Careers in STEM now account for around 7% of all US occupations, so it’s no wonder that employers are having to compete for the best candidates. As a result, those with the experience and skills in high demand, will be looking for a host of benefits from businesses before taking that leap into a new role. Many of these will be non-negotiables, so it’s important for employers to really consider (and effectively sell) what they have on offer.
Given the impact that Covid-19 has had on employee performance these past 3 years, wellbeing has become a top priority for candidates in 2022.
Companies must be able to demonstrate how they support employees in and outside of the office. Do they provide mental health days? Are wellbeing sessions on offer? What are they offering in terms of paid time off?
Perks that are centred around wellbeing are now expected, and a lack of consideration for employee wellbeing could be a major deal breaker for those considering a new role. In jobs as strenuous as some life sciences ones are, it’s essential to keep employees motivated and happy in the workplace.
A commitment to social responsibility
Reputation matters, and in an industry like life sciences it’s important for people to feel that the company they work for is making a positive difference.
Employees want to relate to the vision and values of the organisation they work for. If you show a genuine care for the industry you’re in, by perhaps partnering with charities and other non-profit organisations in this field, then candidates could be more inclined to join.
According to CR Magazine, 92% of people would consider changing jobs to a company with an excellent corporate reputation.
Relocating is a big deal, and as recruiters we’re often operating without borders, sourcing talent from outside of the country to sell on a relocation.
Whilst this is an exciting prospect for those who want to progress their career on pastures new, there are many things to consider before making the move that’ll depend on a candidate’s current situation.
For instance, if they have a young family, then selling the local educational system might seal the deal – or offering childcare support in their offer package could be a strong differentiator. Similarly, if the business doesn’t cover healthcare, this could be a major turnoff in areas without a national healthcare system.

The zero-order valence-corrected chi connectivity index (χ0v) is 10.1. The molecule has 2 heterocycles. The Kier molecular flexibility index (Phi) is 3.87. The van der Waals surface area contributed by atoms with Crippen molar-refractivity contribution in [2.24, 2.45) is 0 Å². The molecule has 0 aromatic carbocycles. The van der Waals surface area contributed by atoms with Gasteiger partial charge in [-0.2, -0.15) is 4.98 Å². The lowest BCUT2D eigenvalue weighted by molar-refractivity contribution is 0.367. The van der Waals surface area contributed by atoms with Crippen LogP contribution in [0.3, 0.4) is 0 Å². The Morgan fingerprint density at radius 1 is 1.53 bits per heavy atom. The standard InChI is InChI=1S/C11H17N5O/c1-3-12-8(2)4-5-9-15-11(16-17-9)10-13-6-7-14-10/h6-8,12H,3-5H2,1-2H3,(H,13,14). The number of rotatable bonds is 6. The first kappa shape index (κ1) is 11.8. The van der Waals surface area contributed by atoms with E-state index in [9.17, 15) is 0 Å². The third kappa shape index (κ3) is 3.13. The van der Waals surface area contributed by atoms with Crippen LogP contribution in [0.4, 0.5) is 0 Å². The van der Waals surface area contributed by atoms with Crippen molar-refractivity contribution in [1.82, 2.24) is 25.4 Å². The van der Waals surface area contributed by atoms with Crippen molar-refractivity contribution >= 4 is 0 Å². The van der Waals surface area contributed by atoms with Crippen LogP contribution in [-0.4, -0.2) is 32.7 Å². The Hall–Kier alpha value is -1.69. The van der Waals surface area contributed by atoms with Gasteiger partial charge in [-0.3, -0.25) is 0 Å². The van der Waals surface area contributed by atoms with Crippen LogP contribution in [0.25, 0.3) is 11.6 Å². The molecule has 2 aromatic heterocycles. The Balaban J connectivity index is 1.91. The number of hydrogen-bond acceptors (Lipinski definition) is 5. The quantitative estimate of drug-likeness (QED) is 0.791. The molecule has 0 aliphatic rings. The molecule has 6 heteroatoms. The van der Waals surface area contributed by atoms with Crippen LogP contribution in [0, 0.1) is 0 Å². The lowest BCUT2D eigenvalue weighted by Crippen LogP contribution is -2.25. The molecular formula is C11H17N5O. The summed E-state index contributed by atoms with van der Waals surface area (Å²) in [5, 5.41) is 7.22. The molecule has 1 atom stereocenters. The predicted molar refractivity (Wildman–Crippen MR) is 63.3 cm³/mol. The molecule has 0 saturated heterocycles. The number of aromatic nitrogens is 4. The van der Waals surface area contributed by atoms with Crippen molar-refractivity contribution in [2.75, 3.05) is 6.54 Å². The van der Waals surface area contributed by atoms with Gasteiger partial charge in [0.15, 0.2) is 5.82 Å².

Because of this, it’s important for employers to reassure candidates of any doubts they might have relating to location and to sell on the regional perks. Consider the site(s) you’re wanting your new hires to begin in, and develop a relocation and benefits package that is fit for that area.
In a 2021 survey, 56% of those in the US who worked from home during the pandemic said they would look elsewhere for a job if they couldn’t continue to work remotely. This is a good indicator of just how much flexibility matters to employees now.
By offering candidates the freedom to choose their own working hours and place of work, employees will be more drawn to the role.
Candidate motivations for a better work/life balance are varied; from saving on childcare costs, to cutting down time spent commuting, to gaining time for an out-of-work passion.
Considering these factors when developing your EVP could improve employee satisfaction and in return improve employee retention, but it has also been linked to increased productivity (up by 13% in a recent study) – so it’s a win-win on both sides if you can implement a strong remote workforce culture.
Clear career progression
The final thing which candidates are looking for from employers nowadays, is clear career progression. This is an attractive job quality for many in STEM as they often want to be kept on their toes.
If they aren’t being challenged and can’t see room for growth in the long-term, then there may be no point in joining at all.
As a result, employers need to show how they support individual development within the business as this is what’s going to attract talent in – so be as transparent as you can with your employee development strategy.